• the time taken for a full cycle of the wave
• the maximum displacement of a point of a wave from its rest position
• the number of waves passing a point each second

• 50 seconds
• 5 seconds
• 0.2 second
• 0.02 second

• 90 seconds
• 6 seconds
• 4 seconds
• 0.25 second

• 0.4 Hz
• 1.0 Hz
• 2.5 Hz
• 4.0 Hz

• 0.2 s
• 0.5 s
• 1.0 s
• 5.0 s

### 27. The following are the examples of transverse waves:

• ripples on the surface of water
• vibrations in a guitar string
• seismic wave
• Both A & B

### 28. The following are the characteristics of longitudinal waves:

• the vibrations are parallel to the direction of wave travel
• can propagate through solids, liquids, and gasses
• consists of compressions and rarefactions
• All of above

• Amplitude
• Frequency
• Crests
• Period

### 30. The number of waves passing a point each second is . . . .

• Period
• Longitudinal waves
• Frequency
• Wavelength

### 31. Many oscillations are merely amusing or annoying, but many others are dangerous or financially important. pick the correct examples

• When a bat hits a baseball
• When the wind blows past a power line
• When an airplane is in flight
• All of above

### 32. Why when a bat hits a baseball and when the wind blows past a power line are the example of oscillation?

• the line may oscillate (“gallop” in electrical engineering terms) so severely that it rips apart, shutting off the power supply to a community
• When a bat hits a baseball, the bat may oscillate enough to sting the batter’s hands or even to break apart
• When a bat hits a baseball, the bat may push through the batter’s hands or even break apart and become one
• Both A & B

### 33. A particle in simple harmonic motion has, at any time, kinetic energy and potential energy of what formula?

• K=12mv2K=\frac{1}{2}mv^2K=21​mv2
• U=12kx2U=\frac{1}{2}kx^2U=21​kx2
• U=12kxU=\frac{1}{2}kx^{ }U=21​kx
• Both A & B

• K
• U
• E
• Both A & B

### 35. For small-angle oscillations of a simple pendulum, relate the period T (or frequency f) to what variable?

• to the pendulum’s length L
• to the distance h between the pivot and the center of mass
• the angular position θ and rate
• Both A & B

• physics
• engineering
• biology
• Both A & B

### 37. Explain the statement of An oscillator produces an oscillatory disturbance that moves through the surrounding medium

• If the oscillator is a mechanical oscillator and if it is placed in liquid like water, it produces waves that travel in a liquid medium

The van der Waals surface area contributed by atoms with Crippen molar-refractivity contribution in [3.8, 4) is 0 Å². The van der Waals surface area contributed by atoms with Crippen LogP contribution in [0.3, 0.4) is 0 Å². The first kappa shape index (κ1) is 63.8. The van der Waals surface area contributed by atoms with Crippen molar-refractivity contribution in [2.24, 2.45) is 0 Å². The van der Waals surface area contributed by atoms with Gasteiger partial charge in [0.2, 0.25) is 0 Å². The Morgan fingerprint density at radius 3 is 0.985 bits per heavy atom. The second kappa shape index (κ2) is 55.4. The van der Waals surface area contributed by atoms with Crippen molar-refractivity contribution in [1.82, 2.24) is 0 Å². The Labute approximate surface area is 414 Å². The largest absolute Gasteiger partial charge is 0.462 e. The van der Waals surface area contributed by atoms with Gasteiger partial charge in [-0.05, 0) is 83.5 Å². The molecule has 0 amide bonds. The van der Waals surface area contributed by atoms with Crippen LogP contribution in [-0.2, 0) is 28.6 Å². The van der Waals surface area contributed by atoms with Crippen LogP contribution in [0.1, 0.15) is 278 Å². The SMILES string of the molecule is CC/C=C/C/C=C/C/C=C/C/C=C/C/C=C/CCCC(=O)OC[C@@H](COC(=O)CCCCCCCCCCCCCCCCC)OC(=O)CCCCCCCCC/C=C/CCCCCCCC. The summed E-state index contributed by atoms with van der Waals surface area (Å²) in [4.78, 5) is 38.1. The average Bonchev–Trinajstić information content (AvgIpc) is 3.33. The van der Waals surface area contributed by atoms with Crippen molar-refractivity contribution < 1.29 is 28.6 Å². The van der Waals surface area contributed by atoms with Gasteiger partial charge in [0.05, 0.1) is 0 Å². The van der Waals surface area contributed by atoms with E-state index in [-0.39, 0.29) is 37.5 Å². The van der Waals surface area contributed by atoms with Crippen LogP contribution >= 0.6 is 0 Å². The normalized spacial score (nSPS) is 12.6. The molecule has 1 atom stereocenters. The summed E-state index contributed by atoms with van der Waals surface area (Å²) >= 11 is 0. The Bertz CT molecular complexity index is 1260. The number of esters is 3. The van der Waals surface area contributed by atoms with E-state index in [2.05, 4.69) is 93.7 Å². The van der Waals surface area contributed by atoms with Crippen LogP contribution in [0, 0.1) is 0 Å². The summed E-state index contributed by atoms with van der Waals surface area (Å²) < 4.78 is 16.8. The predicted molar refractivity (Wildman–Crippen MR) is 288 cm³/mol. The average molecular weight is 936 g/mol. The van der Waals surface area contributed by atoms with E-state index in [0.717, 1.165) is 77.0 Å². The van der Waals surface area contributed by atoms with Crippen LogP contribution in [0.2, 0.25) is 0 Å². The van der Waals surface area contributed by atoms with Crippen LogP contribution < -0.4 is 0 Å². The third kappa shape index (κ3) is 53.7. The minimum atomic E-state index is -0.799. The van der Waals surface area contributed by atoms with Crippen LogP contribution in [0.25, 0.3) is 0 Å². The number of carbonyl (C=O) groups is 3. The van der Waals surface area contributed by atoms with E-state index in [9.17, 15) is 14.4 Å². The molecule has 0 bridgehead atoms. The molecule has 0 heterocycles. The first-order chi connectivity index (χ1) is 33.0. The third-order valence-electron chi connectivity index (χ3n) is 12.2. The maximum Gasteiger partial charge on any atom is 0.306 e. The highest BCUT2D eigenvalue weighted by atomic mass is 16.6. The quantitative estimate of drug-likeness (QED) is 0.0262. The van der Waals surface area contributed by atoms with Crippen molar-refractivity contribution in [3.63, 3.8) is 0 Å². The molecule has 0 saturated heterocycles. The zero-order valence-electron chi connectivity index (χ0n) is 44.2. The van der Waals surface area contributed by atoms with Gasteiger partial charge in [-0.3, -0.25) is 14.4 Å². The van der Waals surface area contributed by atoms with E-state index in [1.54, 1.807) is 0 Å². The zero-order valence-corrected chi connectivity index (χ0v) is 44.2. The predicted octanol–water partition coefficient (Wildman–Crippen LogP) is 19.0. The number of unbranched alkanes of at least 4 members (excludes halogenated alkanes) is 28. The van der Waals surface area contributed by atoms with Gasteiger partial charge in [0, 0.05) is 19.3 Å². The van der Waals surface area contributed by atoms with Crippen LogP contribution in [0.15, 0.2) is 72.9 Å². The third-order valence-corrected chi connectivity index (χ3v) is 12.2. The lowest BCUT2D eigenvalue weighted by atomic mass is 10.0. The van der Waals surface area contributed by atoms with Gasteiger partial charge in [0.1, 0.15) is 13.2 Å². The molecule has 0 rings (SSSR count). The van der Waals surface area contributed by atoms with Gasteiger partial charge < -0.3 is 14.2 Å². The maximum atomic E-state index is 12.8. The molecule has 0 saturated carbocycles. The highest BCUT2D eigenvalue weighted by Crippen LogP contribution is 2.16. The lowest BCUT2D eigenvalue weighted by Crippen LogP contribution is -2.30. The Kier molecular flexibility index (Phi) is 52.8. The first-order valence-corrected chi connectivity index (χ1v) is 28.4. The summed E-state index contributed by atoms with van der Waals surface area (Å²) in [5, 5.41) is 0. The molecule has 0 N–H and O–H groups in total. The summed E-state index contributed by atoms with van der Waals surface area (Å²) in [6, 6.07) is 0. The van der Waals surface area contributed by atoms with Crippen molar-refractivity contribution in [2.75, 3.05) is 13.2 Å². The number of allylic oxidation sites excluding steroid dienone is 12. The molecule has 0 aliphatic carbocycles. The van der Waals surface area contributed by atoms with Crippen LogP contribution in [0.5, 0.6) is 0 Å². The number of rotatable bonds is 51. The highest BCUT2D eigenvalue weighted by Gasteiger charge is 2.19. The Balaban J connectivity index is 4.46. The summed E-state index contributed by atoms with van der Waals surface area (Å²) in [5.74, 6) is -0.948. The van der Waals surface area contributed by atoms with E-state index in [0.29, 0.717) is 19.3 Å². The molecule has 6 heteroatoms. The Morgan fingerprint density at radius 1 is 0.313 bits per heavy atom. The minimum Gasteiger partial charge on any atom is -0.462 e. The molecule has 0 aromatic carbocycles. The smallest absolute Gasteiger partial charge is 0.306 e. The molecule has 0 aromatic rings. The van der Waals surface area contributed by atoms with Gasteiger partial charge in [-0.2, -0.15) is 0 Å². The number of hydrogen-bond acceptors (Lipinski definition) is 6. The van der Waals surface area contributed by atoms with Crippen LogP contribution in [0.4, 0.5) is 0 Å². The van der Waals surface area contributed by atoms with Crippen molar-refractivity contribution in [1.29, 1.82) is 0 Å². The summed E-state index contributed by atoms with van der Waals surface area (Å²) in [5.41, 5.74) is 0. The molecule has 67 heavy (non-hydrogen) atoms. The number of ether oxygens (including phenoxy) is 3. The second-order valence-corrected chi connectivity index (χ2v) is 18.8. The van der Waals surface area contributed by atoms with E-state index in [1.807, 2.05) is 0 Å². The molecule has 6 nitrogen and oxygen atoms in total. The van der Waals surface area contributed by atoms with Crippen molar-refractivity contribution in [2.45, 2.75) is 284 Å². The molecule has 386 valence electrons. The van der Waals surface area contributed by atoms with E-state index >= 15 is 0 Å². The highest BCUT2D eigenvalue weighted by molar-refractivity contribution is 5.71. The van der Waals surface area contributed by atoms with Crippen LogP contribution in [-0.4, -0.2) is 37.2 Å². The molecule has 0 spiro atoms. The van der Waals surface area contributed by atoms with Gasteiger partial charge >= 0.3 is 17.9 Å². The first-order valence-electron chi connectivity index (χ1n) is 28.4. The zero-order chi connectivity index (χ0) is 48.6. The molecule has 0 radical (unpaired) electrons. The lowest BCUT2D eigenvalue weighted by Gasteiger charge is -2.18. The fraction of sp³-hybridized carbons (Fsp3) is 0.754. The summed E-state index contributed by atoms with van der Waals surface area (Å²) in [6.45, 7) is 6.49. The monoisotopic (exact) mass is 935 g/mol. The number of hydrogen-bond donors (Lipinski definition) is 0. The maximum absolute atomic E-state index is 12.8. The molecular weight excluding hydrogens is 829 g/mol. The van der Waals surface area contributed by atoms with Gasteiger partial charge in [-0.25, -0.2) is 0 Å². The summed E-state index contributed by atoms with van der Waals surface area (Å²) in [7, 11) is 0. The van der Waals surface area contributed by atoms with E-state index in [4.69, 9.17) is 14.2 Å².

• If the oscillator is an electronic circuit, then electromagnetic waves are produced and transmitted to surrounding air/vacuum through inductance coils or antenna
• If the oscillator is an electronic circuit, then electromagnetic waves fail to develop
• Both A & B

### 38. The value of  xmxmxm   determines how far the particle moves in its oscillations and is called the amplitude of what?

•  oscillations
• simple harmonic motion
•  freeze-frames
• velocity

### 39. In simple harmonic motion (SHM), the displacement x(t) of a particle from its equilibrium position is described by the equation of?

• x = xm cos(ωt - 2ϕ)
• x = xm cos(ωt + 2ϕ)
• x = xm cos(ωt + ϕ)
• x = xm cos(2ωt + ϕ)

• T=2/F
• T=1/F
• T=3/F
• T=4/F

### 41. What is common with all electromagnetic and mechanical waves?

• They travel at the same speed
• They transfer energy
• They are all longitudinal waves
• They are all transverse waves

### 42. Sound is an example of a

• transverse wave
• longitudinal wave
• focal wave
• electromagnetic wave

### 43. A student in a band notices that a drum vibrates when another instrument emits a certain frequency note. This phenomenon illustrates

• reflection
• refraction
• resonance
• doppler effect

### 44. The number of wavelengths that pass a point each per second is:

• frequency
• period
• longitudinal
• transverse wave

• 0.26 sec
• 1.645 sec
• 0.26 hz
• 1.645 hz

• 0.50 s
• 2 s
• 0.5 Hz
• 2 Hz

• 2 sec
• 12 sec
• 8 sec
• 10 sec

### 48. An object attached to an ideal spring executes simple harmonic motion. If you want to double its total energy, you could

• double the amplitude of vibration
• double the force constant (spring constant) of the spring
• double both the amplitude and force constant (spring constant).
• double the mass

### 49. Which material does sound travel the fastest?

• solid
• liquid
• gases
• None of these

• 0.00200 m
• 0.0196 m
• 0.0816 m
• 0.800 m